In England and Wales, despite the arrival of the blast furnace in the Weald in about 1491, bloomery forges, probably using water-power for the hammer as well as the bellows, were operating in the West Midlands region beyond 1580. In Furness and Cumberland, they operated into the early 17th century and the last one in England (near Garstang) did not close until about 1770.11

Later variations

Bloomeries survived in Spain and southern France as Catalan forges to the mid-19th century, and in Austria as the Stückofen(fr) to 1775.

A view of the bloomeries ( 'Catalan forges' ) at Mission San Juan Capistrano, the oldest (circa 1790s) existing facilities of their kind in California.

In the Spanish colonization of the Americas, bloomeries or "Catalan forges" were part of 'self sufficiency' at some of the missions, encomiendas, and pueblos. As part of the Franciscan Spanish missions in Alta California, the "Catalan forges" at Mission San Juan Capistrano from the 1790s are the oldest existing facilities of their kind in the present day state of California. The bloomeries' sign proclaims the site as being "...part of Orange County's first industrial complex." In Adirondacks, New York, new bloomeries using the hot blast technique were built in the 19th century.12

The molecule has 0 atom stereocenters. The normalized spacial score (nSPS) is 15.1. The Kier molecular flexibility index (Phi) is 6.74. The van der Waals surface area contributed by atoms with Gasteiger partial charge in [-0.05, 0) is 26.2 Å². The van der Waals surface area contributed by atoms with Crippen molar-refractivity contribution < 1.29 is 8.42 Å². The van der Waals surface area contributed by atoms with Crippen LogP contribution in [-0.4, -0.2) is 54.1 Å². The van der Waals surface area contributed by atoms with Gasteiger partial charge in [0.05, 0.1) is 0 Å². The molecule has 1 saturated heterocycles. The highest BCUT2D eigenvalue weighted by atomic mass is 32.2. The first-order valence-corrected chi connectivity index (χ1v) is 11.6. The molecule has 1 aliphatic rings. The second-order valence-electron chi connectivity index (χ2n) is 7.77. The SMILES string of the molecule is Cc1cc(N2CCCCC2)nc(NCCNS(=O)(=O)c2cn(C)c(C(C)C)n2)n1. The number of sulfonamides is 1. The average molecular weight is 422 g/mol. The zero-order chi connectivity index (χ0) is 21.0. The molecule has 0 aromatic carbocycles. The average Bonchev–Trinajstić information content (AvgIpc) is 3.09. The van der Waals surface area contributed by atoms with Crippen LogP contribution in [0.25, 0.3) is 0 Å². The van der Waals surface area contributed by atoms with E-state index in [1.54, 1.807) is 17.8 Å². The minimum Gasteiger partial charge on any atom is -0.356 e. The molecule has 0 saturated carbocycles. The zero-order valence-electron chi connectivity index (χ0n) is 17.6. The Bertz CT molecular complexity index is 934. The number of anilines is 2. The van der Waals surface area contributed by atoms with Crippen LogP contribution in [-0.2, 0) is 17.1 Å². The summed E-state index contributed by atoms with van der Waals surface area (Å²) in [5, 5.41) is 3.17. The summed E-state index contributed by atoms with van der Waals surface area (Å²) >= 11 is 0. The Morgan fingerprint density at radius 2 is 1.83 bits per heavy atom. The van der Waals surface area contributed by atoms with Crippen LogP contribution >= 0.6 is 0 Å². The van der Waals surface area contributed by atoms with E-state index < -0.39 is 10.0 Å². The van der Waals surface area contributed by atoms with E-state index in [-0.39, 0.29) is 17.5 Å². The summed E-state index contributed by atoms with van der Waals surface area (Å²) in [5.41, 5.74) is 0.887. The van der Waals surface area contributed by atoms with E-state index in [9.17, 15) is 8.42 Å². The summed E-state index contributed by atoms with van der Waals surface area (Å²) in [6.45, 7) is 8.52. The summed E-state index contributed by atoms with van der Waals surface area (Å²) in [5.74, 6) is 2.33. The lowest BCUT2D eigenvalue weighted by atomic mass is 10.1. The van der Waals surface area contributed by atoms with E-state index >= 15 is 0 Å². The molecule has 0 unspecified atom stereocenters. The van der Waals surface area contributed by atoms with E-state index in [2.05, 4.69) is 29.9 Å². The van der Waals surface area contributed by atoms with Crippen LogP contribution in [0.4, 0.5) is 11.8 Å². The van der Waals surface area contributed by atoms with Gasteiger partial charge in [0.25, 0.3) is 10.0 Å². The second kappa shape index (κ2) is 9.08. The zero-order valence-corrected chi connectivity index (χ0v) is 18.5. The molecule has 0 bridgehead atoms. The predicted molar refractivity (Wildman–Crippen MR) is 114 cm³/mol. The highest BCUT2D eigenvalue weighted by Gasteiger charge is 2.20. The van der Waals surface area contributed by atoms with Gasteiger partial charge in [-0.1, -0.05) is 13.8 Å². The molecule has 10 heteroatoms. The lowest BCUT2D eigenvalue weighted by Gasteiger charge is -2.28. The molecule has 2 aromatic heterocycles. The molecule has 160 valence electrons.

See also

References

  1. ^ http://iron.wlu.edu/reports/Eindhoven%20Smelt%20Report.htm
  2. ^ "The Earliest Use of Iron in China" by Donald B. Wagner in Metals in Antiquity, by Suzanne M. M. Young, A. Mark Pollard, Paul Budd and Robert A. Ixer (BAR International Series, 792), Oxford: Archaeopress, 1999, pp. 1–9.